Baby boomers need to do a little retirement income planning before making the final decision on retiring.
Until you've done you retirement income planning and you know what income you can expect to have coming in, against what living expenses you have to pay out, you won't know whether retirement is going to be the best option.
When doing your retirement income and financial planning you need to consider all possible sources of income. These are usually made up in a number of ways:
Doing some retirement income planning now will determine your standard of living for the rest of your life. However, it is important to always seek advice from an Independent Financial Advisor.
For those who reach retirement age on or after April 6th 2016 the State Pension is changing. Dependant on your age the number of qualifying years are different. The age you can retire may differ depending on your gender.
Those who reached pension age before April 2016 needed to have paid NI contributions for 30 years. The new rules need NI contributions of 35 years.
The new rules seem to have complicated the state pension rather than simplified it. It's therefore a good idea to check out the changes to see whether you qualify at the link below.
Once you are 50 or over you can obtain a Pension Forecast and information on any other benefits you may be entitled to on retirement at this link https://www.gov.uk/check-state-pension
Your Pension Provider should produce a pension forecast annually. If you haven't had one then contact your pension provider directly and request one.
If you have a company pension and your unsure of the provider then your human resources department at work should be able to advise you.
Retirement income planning is a little easier with a final salary scheme as you will be able to obtain an accurate forecast of your expected monthly payment.
However if your pension is a money purchase scheme where you receive a lump sum pension pot to go out to the market place to buy an Annuity, your pension income is a little harder to work out.
Annuity rates vary considerably and it will depend when you buy the annuity what the going rates will be.
Because of the record low interest rates at the moment 2013 may not be the best time to purchase a standard annuity. However there are a number of different products that may be more suitable for you.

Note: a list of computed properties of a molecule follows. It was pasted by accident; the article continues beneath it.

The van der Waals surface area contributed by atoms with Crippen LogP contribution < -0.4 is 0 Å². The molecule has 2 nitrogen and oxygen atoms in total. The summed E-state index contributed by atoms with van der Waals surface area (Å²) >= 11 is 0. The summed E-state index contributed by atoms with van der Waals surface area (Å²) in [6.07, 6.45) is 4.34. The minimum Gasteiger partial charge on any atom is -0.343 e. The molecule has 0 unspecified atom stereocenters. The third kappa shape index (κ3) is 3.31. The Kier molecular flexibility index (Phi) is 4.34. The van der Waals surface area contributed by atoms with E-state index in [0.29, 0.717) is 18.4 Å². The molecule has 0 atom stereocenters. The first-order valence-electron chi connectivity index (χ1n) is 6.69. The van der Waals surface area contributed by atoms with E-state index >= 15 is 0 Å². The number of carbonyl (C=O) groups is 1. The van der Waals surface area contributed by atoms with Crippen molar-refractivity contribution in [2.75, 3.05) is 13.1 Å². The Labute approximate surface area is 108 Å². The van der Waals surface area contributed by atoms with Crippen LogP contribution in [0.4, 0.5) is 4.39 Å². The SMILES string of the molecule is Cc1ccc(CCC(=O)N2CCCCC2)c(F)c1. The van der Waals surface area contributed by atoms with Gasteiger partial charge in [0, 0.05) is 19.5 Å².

It is essential that you seek advice from an Independent Financial Advisor. Never accept the pension providers annuity rates until you have compared rates in the market place.
Annuity rates can vary considerably between the best and the worst providers. If you have any serious health problems you can usually get more favourable rates because your life expectancy will be reduced.
On the 1st March 2011 the European Court ruling preventing insurers from using gender to calculate premiums changed having consequences ranging from the cost of car insurance, to the size of people's pension income. The change was expected to penalise men more than it benefits women.
The Association of British Insurers estimated that men approaching retirement could see an 8 per cent reduction in annuity rates, while women were expected to see only a 6 per cent rise.
The change was particularly negative, as four out of five annuities are currently bought by men. The ruling came into force in December 21, 2012 giving insurers a transitional period in which to adjust their rating structure.
Your pension annuity rates may be affected by these changes.
Your retirement income plan should consider any small pensions that you may have started when in past employment. Many of us have changed employers a few times throughout our working lives. If you have lost track of a previous employer's pension scheme you can contact
The Pension Tracing Service which is a free Government site.
If after carrying out your retirement income plan you have decided to carry on working, and you have more than one pension, it may be worth thinking about consolidating them.